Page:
Wimbledon’s mission to maintain its position as the world’s premier tennis tournament was stressed by All England Club Chairman Philip Brook to members of the Lawn Tennis Writers’ Association at a lunch in London.
Brook, who succeeded Tim Phillips as Chairman last December, will lead the latest project, called Wimbledon 2020, for further development of the Grounds. It is a project, he revealed, which included consideration of putting a roof over the tournament’s second show court, No.1 Court.
The opening of the new No.3 Court for the 2011 Championships completed theLong Term Plan put into place 15 years ago, which started with the building of the new No.1 Court. “So we have been looking at what we do next,” he said. “We are finding as the tournament continues to grow that some of the facilities built 10 or 15 years ago need more space. So we have created an issues list for further development.”
Brook stressed there are no firm details yet. “We have set ourselves a target of next May to say what we plan to do, but they will be about improving operational effectiveness and efficiency.
“Consideration of a roof for No.1 Court has to be part of our thinking. It would be remiss not to consider that. When the new No.1 Court was built it was built roof-ready, physically able to take a structure.
“Finance would be the biggest argument against it. Centre Court is the show court for the weekend of the finals, so if you get to the second Thursday you know you are going to complete the tournament. If we had a second court with a roof we would know by the second Tuesday. So we would gain something and give a second group of fans an opportunity to see live tennis.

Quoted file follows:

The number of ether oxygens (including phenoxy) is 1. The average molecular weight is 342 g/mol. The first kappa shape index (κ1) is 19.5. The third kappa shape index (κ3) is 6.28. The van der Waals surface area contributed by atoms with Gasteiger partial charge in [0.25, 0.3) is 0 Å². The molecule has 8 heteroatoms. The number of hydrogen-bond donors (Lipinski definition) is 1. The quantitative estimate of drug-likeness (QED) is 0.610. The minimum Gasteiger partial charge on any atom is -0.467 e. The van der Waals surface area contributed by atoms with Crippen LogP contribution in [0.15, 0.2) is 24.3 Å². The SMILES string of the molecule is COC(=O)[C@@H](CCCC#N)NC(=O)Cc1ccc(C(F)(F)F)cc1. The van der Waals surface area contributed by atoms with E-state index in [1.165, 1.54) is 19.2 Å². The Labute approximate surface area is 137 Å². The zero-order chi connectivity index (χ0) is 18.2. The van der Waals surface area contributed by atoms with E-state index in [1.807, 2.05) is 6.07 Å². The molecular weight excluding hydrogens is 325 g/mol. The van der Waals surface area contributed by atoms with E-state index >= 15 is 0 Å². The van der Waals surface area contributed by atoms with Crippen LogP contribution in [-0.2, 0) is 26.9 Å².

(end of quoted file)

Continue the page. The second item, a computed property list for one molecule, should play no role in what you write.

“There are some strong arguments for doing it but the economic case is certainly weaker than it was for Centre Court. We had some designs produced for a roof, which was cheaper than Centre, but operational disadvantages meant that we discarded the idea. We don’t have a plan [to build a roof] but we need to have it included on our list of things to look at.”
Brook said that in his opinion No.1 Court with a roof would be a desirable thing to have. “It would give a second court for broadcasting live tennis, a second group of happy customers and more certainty about completing the tournament if you get bad weather in the second week.”
One existing improvement scheme already in hand is the plan to triple the amount of space available to the competitors for relaxing. This will gather momentum immediately after the staging of the 2012 Olympic tennis event at Wimbledon and will be ready for the 2013 Championships. There is also a planning application in place to rebuild the covered courts area, increasing the number from five to six. This area is used to house the player transport operations during The Championships and because of the ongoing issue of security, Wimbledon is looking at the option of building a tunnel from there directly into the club grounds.
Asked about the possibility of Wimbledon ever staging the sort of night sessions seen at the Australian and US Opens, Brook stressed, “There is no realistic chance of that happening. Evening tennis was never in our minds when we built the roof. If we start a match and it is raining we will take it to a conclusion but we won’t schedule night tennis in fine weather.”
On the question of recent dissatisfaction among the top men about the physical demands imposed on them, he said, “Men’s tennis is great to watch but it is a brutal sport to play. You are seeing frustration, perhaps understandably, from top players of whom a lot has been asked in recent years. Something needs to be done about it. It is too early to say what, but more work needs to be done to look at the calendar, but I do hope it would not come to [a strike]”.
Praising the “very capable” team who helped him in his first year as Chairman, Brook added, “We have to keep working hard. The moment you stop the others start to catch up. The challenge for me and the people around me is to continue the good work that has been done. There is no intention to slow down. We are very careful to maintain Wimbledon’s traditions. They aren’t going to change”.